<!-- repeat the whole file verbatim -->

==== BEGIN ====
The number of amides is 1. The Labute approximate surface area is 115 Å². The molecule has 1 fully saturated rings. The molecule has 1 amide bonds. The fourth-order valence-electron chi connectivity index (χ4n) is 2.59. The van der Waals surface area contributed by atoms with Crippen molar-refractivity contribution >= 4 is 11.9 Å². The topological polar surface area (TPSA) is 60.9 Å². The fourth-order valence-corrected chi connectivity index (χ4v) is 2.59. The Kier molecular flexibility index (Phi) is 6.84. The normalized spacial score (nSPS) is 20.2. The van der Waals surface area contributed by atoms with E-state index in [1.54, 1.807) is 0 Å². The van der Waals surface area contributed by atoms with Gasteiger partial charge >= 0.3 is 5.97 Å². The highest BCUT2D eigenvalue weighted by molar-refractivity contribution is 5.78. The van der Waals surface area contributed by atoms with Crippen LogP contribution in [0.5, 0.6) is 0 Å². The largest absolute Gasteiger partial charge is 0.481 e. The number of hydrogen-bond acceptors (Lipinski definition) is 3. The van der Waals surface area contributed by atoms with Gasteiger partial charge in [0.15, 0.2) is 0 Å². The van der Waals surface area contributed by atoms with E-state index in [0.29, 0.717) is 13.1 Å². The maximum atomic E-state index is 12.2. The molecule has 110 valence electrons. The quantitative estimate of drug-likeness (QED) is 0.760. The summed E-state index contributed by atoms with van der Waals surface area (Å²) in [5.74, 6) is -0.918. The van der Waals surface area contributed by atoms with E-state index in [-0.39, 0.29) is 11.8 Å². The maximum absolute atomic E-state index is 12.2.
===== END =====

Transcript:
The number of amides is 1. The Labute approximate surface area is 115 Å². The molecule has 1 fully saturated rings. The molecule has 1 amide bonds. The fourth-order valence-electron chi connectivity index (χ4n) is 2.59. The van der Waals surface area contributed by atoms with Crippen molar-refractivity contribution >= 4 is 11.9 Å². The topological polar surface area (TPSA) is 60.9 Å². The fourth-order valence-corrected chi connectivity index (χ4v) is 2.59. The Kier molecular flexibility index (Phi) is 6.84. The normalized spacial score (nSPS) is 20.2. The van der Waals surface area contributed by atoms with E-state index in [1.54, 1.807) is 0 Å². The van der Waals surface area contributed by atoms with Gasteiger partial charge >= 0.3 is 5.97 Å². The highest BCUT2D eigenvalue weighted by molar-refractivity contribution is 5.78. The van der Waals surface area contributed by atoms with Crippen LogP contribution in [0.5, 0.6) is 0 Å². The largest absolute Gasteiger partial charge is 0.481 e. The number of hydrogen-bond acceptors (Lipinski definition) is 3. The van der Waals surface area contributed by atoms with Gasteiger partial charge in [0.15, 0.2) is 0 Å². The van der Waals surface area contributed by atoms with E-state index in [0.29, 0.717) is 13.1 Å². The maximum atomic E-state index is 12.2. The molecule has 110 valence electrons. The quantitative estimate of drug-likeness (QED) is 0.760. The summed E-state index contributed by atoms with van der Waals surface area (Å²) in [5.74, 6) is -0.918. The van der Waals surface area contributed by atoms with E-state index in [-0.39, 0.29) is 11.8 Å². The maximum absolute atomic E-state index is 12.2.